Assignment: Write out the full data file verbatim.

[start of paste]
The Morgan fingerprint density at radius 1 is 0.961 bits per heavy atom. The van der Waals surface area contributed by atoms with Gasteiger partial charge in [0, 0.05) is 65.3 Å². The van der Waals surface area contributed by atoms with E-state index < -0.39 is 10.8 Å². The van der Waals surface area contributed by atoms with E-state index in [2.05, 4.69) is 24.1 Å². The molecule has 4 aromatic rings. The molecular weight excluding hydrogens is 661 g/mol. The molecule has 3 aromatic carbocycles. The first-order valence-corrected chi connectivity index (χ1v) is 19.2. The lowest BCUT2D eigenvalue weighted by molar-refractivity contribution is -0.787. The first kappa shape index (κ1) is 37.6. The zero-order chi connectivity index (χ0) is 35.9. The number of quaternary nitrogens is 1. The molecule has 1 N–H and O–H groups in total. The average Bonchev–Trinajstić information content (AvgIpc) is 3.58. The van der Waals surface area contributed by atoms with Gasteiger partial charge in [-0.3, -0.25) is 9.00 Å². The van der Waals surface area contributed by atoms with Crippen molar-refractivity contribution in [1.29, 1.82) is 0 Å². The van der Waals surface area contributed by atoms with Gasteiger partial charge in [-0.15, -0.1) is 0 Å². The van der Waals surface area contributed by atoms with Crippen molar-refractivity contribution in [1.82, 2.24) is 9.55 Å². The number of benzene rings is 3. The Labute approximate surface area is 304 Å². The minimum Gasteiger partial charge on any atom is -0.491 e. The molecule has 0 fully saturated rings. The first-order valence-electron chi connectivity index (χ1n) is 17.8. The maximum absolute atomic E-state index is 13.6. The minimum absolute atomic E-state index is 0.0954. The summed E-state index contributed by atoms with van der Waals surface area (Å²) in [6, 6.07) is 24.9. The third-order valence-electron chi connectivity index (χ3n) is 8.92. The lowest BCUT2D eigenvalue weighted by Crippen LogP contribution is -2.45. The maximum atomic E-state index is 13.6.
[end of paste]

The Morgan fingerprint density at radius 1 is 0.961 bits per heavy atom. The van der Waals surface area contributed by atoms with Gasteiger partial charge in [0, 0.05) is 65.3 Å². The van der Waals surface area contributed by atoms with E-state index < -0.39 is 10.8 Å². The van der Waals surface area contributed by atoms with E-state index in [2.05, 4.69) is 24.1 Å². The molecule has 4 aromatic rings. The molecular weight excluding hydrogens is 661 g/mol. The molecule has 3 aromatic carbocycles. The first-order valence-corrected chi connectivity index (χ1v) is 19.2. The lowest BCUT2D eigenvalue weighted by molar-refractivity contribution is -0.787. The first kappa shape index (κ1) is 37.6. The zero-order chi connectivity index (χ0) is 35.9. The number of quaternary nitrogens is 1. The molecule has 1 N–H and O–H groups in total. The average Bonchev–Trinajstić information content (AvgIpc) is 3.58. The van der Waals surface area contributed by atoms with Gasteiger partial charge in [-0.3, -0.25) is 9.00 Å². The van der Waals surface area contributed by atoms with Crippen molar-refractivity contribution in [1.29, 1.82) is 0 Å². The van der Waals surface area contributed by atoms with Gasteiger partial charge in [-0.15, -0.1) is 0 Å². The van der Waals surface area contributed by atoms with Crippen molar-refractivity contribution in [1.82, 2.24) is 9.55 Å². The number of benzene rings is 3. The Labute approximate surface area is 304 Å². The minimum Gasteiger partial charge on any atom is -0.491 e. The molecule has 0 fully saturated rings. The first-order valence-electron chi connectivity index (χ1n) is 17.8. The maximum absolute atomic E-state index is 13.6. The minimum absolute atomic E-state index is 0.0954. The summed E-state index contributed by atoms with van der Waals surface area (Å²) in [6, 6.07) is 24.9. The third-order valence-electron chi connectivity index (χ3n) is 8.92. The lowest BCUT2D eigenvalue weighted by Crippen LogP contribution is -2.45. The maximum atomic E-state index is 13.6.